Saturday, February 26, 2011

Anthem 5K Results


Official Time - 20:03 (6:27 min/mile pace)
Overall Place - 269 out of 8720
Gender Place - 238 out of 3759
Age Group (30-34) Place - 46 out of 538

I demolished my PR by a minute and 20 seconds. I'm happy with the results - great way to start the season off! Congrats to the rest of my KIDS Center training team for a great race. I'm pretty sure that we all set PR's today!

Friday, February 25, 2011

Anthem 5K Preview

The first road race of the 2011 season is tomorrow morning. The Anthem 5K is the first leg of the Louisville Triple Crown of running. Net proceeds from this race go the WHAS Crusade for Children, which helps children with special needs.

If you follow this blog, you know that I am raising money on my own for a similar cause. For more info on the kids that I'm raising money for, click here.

I'm definitely excited to get the race season underway. Triathlon's are what I train for, but the running only races are a fun way to start off and finish the triathlon season. I've only done the Anthem 5K two previous times, in 2009 and 2010. Last year I managed to shave 3 minutes and 5 seconds off of my 2009 time...that kind of improvement isn't going to happen this year!

My PR in this race is 21:23, which works out to a pace of 6:52 minutes/mile. This seems like a good pace, but I've managed to clock a 21:52 during the run portion of a sprint triathlon before (after swimming and biking), so I think I have room to improve.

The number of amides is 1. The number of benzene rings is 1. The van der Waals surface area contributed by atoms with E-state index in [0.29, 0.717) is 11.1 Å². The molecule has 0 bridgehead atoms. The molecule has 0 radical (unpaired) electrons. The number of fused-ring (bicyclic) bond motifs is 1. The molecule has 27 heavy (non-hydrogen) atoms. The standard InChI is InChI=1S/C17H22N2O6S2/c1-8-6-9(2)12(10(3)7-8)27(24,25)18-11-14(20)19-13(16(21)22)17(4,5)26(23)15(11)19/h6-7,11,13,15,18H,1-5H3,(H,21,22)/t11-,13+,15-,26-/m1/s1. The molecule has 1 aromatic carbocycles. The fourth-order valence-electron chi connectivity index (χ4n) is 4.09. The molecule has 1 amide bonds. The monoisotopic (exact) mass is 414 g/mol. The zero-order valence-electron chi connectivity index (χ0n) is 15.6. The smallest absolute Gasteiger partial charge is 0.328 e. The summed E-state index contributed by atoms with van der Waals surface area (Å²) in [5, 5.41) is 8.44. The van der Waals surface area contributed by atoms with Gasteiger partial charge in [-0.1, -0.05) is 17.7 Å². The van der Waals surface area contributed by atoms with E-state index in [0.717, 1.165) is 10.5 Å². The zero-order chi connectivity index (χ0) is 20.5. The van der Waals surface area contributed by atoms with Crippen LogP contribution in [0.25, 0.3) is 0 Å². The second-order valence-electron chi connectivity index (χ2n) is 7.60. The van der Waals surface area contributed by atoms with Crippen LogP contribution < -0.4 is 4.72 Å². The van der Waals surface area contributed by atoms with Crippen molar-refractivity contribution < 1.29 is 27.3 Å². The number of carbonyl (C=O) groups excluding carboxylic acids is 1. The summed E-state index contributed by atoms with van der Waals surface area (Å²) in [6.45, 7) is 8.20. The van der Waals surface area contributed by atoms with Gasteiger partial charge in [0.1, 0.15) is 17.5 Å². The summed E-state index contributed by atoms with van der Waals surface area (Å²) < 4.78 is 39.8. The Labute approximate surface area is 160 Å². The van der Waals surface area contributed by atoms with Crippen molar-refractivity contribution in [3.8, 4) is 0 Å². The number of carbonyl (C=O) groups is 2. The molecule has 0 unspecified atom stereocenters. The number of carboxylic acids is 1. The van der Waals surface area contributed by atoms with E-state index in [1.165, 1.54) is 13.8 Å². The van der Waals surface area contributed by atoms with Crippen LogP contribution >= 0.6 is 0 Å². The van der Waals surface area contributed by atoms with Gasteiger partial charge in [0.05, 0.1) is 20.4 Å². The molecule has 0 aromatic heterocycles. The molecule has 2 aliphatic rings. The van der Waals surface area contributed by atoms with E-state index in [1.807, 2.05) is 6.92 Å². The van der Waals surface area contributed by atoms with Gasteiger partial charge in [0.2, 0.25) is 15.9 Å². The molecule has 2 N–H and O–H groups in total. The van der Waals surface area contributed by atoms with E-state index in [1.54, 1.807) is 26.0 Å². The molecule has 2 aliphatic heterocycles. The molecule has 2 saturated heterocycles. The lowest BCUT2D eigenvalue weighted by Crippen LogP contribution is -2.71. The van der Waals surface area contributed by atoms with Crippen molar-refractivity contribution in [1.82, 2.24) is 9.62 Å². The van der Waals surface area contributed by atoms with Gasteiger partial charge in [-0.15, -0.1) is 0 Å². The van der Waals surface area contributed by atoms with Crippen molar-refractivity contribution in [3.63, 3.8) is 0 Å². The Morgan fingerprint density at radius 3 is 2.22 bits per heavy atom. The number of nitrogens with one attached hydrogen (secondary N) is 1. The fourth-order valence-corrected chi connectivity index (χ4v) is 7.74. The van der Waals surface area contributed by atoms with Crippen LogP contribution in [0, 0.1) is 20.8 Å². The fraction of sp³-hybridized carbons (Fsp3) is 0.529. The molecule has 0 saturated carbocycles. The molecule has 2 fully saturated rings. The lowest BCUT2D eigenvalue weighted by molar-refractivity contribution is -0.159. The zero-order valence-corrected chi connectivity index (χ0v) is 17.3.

My goal this year is to cross the finish line in under 21 minutes. In order to do this, my pace needs to be 6:45 minutes/mile or better.

Swag hooked my up with some lighter shoes, the Asics DS Trainer 16 (see picture to the right) to use for speed training and short distance races (such as a 5K). My current shoe, the Asics GEL-Foundation 9 weighs 13.3 oz. The DS Trainer weighs 10.0 oz. So will carrying .41 pounds less makes me faster? I've only had them on once and only did a mile and a we'll see if the shoes can help me reach my goal in the morning. Forecast is calling for a few clouds temps in the low 30's - sounds perfect!

2/19/11: Run - Aerobic Zone run - kept HR low (8.02 miles in 1:05:00)
2/21/11: Run - Aerobic Pacing test - HR below 150 bpm (6.87 miles in 58:27) - avg mile was 8:38
2/21/11: Weights - Strength Superset Series
2/22/11: Bike - LT test - 40 minutes at hard pace to establish LT HR (23 miles in 1:05:01)
2/23/11: Swim - TrainSmart Swim Group - 3800 yd in 1:29:20
2/24/11: BRICK - 90 minute bike (21 miles), 2 min. transition, 10 minute run (1.5 miles)
2/25/11: Swim - Easy swim (1470 yd in 27:06)

Friday, February 18, 2011

My New Rig

During the swim and run legs of triathlon, you are relying strictly on your body. If you've trained and fueled yourself (aka your machine) properly, you should be able to complete the race. The bike portion is a different story. It's the only stage in which you rely on something other than your body's ability to accomplish your goal. All the training in the world can be for nothing if you have a serious mechanical failure on your bike. That's why having a reliable bike that is well maintained is so important.